“Learning online means I’m basically getting a degree in how well I can watch TV” Rav, English
Online learning is hugely impacting students’ abilities to learn and understand materials. Studies suggest that attention spans online decrease to 15 minutes wherein a face to face environment they range from 50-90 minutes. These statistics are well known in the pedagogical world, so why is that academics, who literally thrive and make their career out of learning, are turning a blind eye to how it might affect their students?
We spoke to students studying Classics, History and Languages and all of them said they have at least one day where they have over 4 hours of back to back online tuition. When the student attention span is 15 minutes how on earth are students expected to concentrate for 4 hours or more? Natalie told us “On a Monday I have 7 hours of lectures and my only gap is between 10 – 11 am otherwise I am in class all day.”
Not only are students overwhelmed by excessive screen time but they have to tolerate numerous tech issues whilst this is all ongoing. The only thing more frustrating than when your computer is playing up is when it’s your lecturers. Face to face lectures don’t come with the problem of screen lag, wifi disconnecting, poor mic quality, screen-share not working.
Back to the TV analogy, your appreciation of a TV episode all rests in the balance of how good your streaming quality is. If it’s bad you don’t remember the episode but the buffer times; that bit where the sound cut out and you missed crucial dialogue; the part where the screen went blank and you just sat around waiting for it to return. Now, this is the primary method of student learning.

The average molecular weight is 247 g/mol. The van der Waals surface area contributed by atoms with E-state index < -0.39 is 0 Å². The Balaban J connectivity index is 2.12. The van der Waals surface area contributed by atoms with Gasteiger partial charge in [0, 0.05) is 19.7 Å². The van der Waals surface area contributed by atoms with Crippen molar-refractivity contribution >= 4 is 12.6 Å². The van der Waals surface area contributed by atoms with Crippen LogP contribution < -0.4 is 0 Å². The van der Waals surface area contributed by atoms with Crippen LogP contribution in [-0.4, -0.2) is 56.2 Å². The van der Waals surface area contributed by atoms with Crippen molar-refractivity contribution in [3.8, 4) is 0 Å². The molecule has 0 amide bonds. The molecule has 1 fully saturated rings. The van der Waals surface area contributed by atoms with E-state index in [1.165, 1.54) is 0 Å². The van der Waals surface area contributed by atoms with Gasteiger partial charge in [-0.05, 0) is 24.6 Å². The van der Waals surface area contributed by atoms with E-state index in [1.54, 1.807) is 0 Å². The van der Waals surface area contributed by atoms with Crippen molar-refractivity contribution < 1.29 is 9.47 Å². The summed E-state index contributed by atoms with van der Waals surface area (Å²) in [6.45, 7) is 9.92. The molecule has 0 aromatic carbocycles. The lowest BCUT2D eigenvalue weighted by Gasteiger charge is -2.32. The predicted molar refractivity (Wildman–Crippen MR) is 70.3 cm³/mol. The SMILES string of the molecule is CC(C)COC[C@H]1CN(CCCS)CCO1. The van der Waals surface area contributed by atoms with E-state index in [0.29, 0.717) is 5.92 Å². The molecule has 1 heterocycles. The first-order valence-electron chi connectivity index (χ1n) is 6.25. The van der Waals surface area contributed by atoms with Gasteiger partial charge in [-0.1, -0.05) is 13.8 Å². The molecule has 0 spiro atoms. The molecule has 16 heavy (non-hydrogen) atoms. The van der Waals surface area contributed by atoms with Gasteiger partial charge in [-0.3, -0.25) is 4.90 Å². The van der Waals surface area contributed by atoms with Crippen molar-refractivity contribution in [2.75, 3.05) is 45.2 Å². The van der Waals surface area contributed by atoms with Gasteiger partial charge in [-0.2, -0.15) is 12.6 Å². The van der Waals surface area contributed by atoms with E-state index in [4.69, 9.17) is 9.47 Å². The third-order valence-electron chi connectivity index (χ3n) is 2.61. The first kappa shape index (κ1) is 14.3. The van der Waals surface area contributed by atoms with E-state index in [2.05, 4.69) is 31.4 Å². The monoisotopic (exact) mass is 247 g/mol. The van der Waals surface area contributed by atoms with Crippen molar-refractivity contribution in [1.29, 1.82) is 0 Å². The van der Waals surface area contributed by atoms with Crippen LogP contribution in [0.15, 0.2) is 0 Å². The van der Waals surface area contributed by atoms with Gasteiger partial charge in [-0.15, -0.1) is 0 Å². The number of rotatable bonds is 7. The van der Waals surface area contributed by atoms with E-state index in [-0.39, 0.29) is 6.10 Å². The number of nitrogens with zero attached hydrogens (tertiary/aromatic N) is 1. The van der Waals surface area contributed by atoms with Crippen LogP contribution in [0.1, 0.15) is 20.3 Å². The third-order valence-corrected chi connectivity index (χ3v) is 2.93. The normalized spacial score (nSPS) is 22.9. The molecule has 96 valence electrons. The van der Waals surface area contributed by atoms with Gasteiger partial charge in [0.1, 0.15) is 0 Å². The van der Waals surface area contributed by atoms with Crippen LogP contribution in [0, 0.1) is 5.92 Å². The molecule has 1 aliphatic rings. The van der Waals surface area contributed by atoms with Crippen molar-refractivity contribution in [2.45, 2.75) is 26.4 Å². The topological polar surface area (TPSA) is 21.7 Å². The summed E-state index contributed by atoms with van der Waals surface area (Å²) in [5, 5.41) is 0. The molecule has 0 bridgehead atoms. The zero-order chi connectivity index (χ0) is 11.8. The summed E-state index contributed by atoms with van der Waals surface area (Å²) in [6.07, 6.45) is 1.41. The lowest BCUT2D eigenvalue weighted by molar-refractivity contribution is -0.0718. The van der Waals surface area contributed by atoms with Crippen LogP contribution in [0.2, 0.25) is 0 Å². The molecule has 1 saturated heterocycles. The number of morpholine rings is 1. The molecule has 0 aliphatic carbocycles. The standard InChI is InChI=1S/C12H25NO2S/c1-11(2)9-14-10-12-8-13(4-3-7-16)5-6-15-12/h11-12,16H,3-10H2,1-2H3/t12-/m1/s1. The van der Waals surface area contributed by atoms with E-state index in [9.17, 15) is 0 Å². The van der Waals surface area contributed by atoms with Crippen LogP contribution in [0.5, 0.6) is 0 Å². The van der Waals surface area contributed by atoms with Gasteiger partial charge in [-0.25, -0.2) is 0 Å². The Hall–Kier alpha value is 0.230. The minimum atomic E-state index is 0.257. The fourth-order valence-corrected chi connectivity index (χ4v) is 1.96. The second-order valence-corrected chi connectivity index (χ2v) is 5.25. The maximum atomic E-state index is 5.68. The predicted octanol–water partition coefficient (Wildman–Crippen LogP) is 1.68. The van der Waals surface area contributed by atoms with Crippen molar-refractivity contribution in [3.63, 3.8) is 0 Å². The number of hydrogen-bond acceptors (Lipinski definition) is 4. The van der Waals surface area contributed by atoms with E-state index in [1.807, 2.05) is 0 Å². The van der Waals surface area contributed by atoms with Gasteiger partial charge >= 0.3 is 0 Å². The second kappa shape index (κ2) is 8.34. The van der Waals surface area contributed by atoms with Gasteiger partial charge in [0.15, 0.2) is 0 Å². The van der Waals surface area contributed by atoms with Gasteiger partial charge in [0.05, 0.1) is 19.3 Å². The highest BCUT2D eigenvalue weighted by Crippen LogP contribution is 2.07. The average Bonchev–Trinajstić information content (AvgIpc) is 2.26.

These problems are not few and far between but regular occurrences that often affect the entire student body. Today UCL announced major network issues that affected many students ability to attend their lectures or access vital materials for their learning. The issues are staring us in the face yet we are not being offered the academic support we need; having a no detriment policy could change all of that.
“Seminars aren’t really seminars at all” Eleanor, History
We have already written an entire article on why seminars are effectively obsolete this year. However, the primary point is that they are meant to be intimate and supportive learning environments where you go through things in-depth with a Post Graduate Teaching Assistant and resolve any concerns you have, and now they are not.